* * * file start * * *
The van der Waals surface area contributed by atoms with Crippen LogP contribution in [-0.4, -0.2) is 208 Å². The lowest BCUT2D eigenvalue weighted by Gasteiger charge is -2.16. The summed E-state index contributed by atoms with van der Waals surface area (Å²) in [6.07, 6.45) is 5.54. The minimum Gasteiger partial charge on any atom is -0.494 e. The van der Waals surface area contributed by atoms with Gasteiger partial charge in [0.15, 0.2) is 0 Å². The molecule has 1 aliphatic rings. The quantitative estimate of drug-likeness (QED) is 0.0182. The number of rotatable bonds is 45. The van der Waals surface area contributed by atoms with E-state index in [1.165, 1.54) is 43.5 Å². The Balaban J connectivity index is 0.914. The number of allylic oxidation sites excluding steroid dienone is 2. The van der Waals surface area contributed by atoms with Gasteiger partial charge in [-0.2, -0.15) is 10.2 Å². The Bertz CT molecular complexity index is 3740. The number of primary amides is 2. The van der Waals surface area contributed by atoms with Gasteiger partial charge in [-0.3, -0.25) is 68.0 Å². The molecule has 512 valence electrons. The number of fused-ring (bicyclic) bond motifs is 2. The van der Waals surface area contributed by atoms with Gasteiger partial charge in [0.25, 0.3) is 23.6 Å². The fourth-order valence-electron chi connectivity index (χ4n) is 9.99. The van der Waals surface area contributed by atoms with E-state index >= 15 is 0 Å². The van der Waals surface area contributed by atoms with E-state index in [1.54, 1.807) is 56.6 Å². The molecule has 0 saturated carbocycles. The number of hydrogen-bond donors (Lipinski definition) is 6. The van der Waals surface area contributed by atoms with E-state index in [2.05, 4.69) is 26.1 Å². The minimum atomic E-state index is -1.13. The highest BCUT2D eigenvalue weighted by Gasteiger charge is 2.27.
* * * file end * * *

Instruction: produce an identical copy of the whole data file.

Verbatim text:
The van der Waals surface area contributed by atoms with Crippen LogP contribution in [-0.4, -0.2) is 208 Å². The lowest BCUT2D eigenvalue weighted by Gasteiger charge is -2.16. The summed E-state index contributed by atoms with van der Waals surface area (Å²) in [6.07, 6.45) is 5.54. The minimum Gasteiger partial charge on any atom is -0.494 e. The van der Waals surface area contributed by atoms with Gasteiger partial charge in [0.15, 0.2) is 0 Å². The molecule has 1 aliphatic rings. The quantitative estimate of drug-likeness (QED) is 0.0182. The number of rotatable bonds is 45. The van der Waals surface area contributed by atoms with E-state index in [1.165, 1.54) is 43.5 Å². The Balaban J connectivity index is 0.914. The number of allylic oxidation sites excluding steroid dienone is 2. The van der Waals surface area contributed by atoms with Gasteiger partial charge in [-0.2, -0.15) is 10.2 Å². The Bertz CT molecular complexity index is 3740. The number of primary amides is 2. The van der Waals surface area contributed by atoms with Gasteiger partial charge in [-0.3, -0.25) is 68.0 Å². The molecule has 512 valence electrons. The number of fused-ring (bicyclic) bond motifs is 2. The van der Waals surface area contributed by atoms with Gasteiger partial charge in [0.25, 0.3) is 23.6 Å². The fourth-order valence-electron chi connectivity index (χ4n) is 9.99. The van der Waals surface area contributed by atoms with E-state index >= 15 is 0 Å². The van der Waals surface area contributed by atoms with E-state index in [1.54, 1.807) is 56.6 Å². The molecule has 0 saturated carbocycles. The number of hydrogen-bond donors (Lipinski definition) is 6. The van der Waals surface area contributed by atoms with E-state index in [2.05, 4.69) is 26.1 Å². The minimum atomic E-state index is -1.13. The highest BCUT2D eigenvalue weighted by Gasteiger charge is 2.27.